Logan Lucky’s Solid Performances Make A Clichéd Plot Fun


Critics seem to love Steven Soderbergh. I personally don’t have too much of an opinion on the guy. I saw the Oceans movies when they were in theaters, but hardly remember them at this point, and I saw Magic Mike, which I remember feeling underwhelmed by.

Logan Lucky apparently marks a return from retirement for the 54 year old director. And for a someone spoken about as a modern day auteur director, it’s not particularly distinct.

The film follows Jimmy and Clyde Logan, played by Channing Tatum and Adam Driver, respectively. The two working class southern boys have fallen on hard times, so they plot a heist to steal a massive amount of cash from a Nascar race track. They recruit a team, an explosives expert and his dimwit brothers (Daniel Craig, Brian Gleeson, Jack Quaid) formulate an elaborate plan, and execute it, not without a few hiccups.

It unfolds pretty much exactly like every heist movie that was ever made. The film seems to dutifully go down a genre checklist, hitting all the marks. The powerhouse ensemble cast’s exceptional acting keeps it from being completely predictable. And though it’s little more than a new skin on a familiar body, the blue collar characters in a southern setting is a refreshing twist on a genre that usually focuses on suave black-tie clad socialites.

What was your overall impression? Was this unique enough to make the heist movies cliché worthwhile for you?


Well, Sam, in addition to loving Soderbergh himself, other critics also seem to love this movie! I have seen a number of Soderbergh films (Erin Brockovich, Contagion, Traffic, all three Ocean’s films,) and I find him to be an enjoyable but simultaneously uneven filmmaker.  And I’ve never been compelled to rewatch any of his movies, which perhaps says the most.  I didn’t know anything about Logan Lucky walking in — not even who directed it.  And I don’t like Channing Tatum.  He just irritates me (even in very good performances like The Hateful Eight and Foxcatcher.) Sorry Channing.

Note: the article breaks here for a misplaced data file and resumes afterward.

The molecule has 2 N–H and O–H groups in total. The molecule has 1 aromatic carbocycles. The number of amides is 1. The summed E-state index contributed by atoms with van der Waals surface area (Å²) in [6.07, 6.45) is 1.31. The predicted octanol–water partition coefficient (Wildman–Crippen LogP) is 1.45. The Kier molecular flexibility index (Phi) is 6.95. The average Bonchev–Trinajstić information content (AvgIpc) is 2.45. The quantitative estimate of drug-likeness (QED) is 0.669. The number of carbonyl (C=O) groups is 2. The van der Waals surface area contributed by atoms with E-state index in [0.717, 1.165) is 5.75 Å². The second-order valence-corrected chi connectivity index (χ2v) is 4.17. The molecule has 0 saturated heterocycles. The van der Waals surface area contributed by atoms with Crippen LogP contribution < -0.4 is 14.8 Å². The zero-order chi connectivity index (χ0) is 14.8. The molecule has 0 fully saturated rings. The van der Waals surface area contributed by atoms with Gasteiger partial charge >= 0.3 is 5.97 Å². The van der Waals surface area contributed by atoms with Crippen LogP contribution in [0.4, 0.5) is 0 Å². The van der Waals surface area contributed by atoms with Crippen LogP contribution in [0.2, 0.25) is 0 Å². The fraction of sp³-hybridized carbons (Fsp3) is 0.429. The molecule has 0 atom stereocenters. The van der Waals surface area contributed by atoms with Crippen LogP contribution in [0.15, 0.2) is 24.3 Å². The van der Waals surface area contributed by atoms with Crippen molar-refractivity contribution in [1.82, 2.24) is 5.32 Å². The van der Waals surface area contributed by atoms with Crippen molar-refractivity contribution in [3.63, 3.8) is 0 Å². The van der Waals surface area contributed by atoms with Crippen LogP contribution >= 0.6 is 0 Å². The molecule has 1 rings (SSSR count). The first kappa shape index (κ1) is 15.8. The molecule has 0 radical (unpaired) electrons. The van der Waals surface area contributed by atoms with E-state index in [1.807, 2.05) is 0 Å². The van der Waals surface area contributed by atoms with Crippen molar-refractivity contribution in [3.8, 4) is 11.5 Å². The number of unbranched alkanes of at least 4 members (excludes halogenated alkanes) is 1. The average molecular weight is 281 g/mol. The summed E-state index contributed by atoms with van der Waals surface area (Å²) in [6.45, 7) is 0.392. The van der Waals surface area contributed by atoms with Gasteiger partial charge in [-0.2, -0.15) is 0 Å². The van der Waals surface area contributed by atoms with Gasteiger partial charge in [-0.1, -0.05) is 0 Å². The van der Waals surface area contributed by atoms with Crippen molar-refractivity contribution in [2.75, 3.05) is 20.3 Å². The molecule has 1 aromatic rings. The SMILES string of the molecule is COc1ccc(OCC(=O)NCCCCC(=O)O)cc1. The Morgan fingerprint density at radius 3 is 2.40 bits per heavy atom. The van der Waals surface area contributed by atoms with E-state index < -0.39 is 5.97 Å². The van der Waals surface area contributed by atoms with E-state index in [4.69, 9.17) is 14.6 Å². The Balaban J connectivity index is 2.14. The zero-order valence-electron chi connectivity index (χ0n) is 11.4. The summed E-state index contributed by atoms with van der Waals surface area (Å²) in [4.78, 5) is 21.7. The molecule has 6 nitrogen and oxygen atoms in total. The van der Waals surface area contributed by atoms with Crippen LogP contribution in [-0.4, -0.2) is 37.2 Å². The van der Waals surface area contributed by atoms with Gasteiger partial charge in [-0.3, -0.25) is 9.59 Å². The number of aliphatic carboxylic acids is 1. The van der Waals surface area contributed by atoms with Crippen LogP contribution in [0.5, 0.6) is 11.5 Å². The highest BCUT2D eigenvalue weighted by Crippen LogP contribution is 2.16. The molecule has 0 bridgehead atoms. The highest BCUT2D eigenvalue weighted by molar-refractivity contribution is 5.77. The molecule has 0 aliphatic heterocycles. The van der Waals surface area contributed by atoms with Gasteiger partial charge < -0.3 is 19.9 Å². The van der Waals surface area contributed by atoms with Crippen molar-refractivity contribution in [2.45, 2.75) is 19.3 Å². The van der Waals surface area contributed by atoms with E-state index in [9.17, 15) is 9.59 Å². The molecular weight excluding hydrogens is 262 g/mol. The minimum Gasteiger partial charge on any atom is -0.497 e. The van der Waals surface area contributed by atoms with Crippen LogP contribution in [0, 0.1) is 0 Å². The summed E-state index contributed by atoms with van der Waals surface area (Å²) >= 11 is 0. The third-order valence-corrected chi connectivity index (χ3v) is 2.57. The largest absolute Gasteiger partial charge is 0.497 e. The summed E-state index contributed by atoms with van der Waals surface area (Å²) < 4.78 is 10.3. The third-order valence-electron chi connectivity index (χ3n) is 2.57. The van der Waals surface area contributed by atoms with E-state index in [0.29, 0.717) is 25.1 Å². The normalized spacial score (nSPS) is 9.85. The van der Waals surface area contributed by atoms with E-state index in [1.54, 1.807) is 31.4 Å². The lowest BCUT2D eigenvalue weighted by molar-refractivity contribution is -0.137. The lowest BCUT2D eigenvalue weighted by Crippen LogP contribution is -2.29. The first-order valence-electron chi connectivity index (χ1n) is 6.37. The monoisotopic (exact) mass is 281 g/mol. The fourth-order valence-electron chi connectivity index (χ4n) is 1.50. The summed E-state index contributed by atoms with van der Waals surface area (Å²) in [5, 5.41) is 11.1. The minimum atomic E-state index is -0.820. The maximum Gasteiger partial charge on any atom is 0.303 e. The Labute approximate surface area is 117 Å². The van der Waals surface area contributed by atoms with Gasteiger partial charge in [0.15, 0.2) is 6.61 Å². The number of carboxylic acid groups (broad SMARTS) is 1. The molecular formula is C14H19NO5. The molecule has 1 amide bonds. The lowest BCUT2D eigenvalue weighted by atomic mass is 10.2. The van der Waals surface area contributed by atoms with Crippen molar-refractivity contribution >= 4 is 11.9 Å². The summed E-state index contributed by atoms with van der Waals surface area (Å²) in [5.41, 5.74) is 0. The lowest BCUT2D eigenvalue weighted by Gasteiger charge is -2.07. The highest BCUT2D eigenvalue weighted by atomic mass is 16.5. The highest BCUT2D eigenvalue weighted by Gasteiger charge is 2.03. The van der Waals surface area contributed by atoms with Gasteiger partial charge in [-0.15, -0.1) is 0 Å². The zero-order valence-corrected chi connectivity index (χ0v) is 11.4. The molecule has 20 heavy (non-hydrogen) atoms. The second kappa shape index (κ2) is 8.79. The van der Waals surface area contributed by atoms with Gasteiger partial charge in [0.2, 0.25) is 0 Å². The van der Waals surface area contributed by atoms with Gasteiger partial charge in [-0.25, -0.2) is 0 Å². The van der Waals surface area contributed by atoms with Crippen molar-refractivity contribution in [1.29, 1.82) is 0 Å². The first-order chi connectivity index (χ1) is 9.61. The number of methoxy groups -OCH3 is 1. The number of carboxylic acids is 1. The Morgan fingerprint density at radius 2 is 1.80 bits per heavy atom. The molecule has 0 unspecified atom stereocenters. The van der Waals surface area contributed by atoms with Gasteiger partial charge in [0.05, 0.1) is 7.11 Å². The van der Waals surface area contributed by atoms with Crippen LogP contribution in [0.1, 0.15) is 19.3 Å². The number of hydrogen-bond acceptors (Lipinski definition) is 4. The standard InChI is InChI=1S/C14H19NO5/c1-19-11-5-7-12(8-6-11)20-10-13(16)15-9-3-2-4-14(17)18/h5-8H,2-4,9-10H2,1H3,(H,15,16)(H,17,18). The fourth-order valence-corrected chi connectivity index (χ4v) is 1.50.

Yet — I had a blast watching this film.  And a definitive yes to your question … I loved the hillbilly southern spin on the heist genre, and in fact found one aspect of this heist accomplished something completely unexpected.  It hits all those checklist items just right for me, but upends my personal stereotype that anyone with a southern accent is less intelligent than the rest of us!  While some characters exude stupidity, not so for Jimmy Logan, sister Mellie (Elvis’ granddaughter Riley Keough) and Joe Bang (Daniel Craig.) All three display heart and smarts,  breaking some preconceptions and keeping me happily along for the ride. These criminal folks have a code and loyalty to family, so for me it was as much fun spending time with this crew as watching the heist unfold.

What about you Sam?  Did you like the characters?  Do you think the performances transcend the cliché?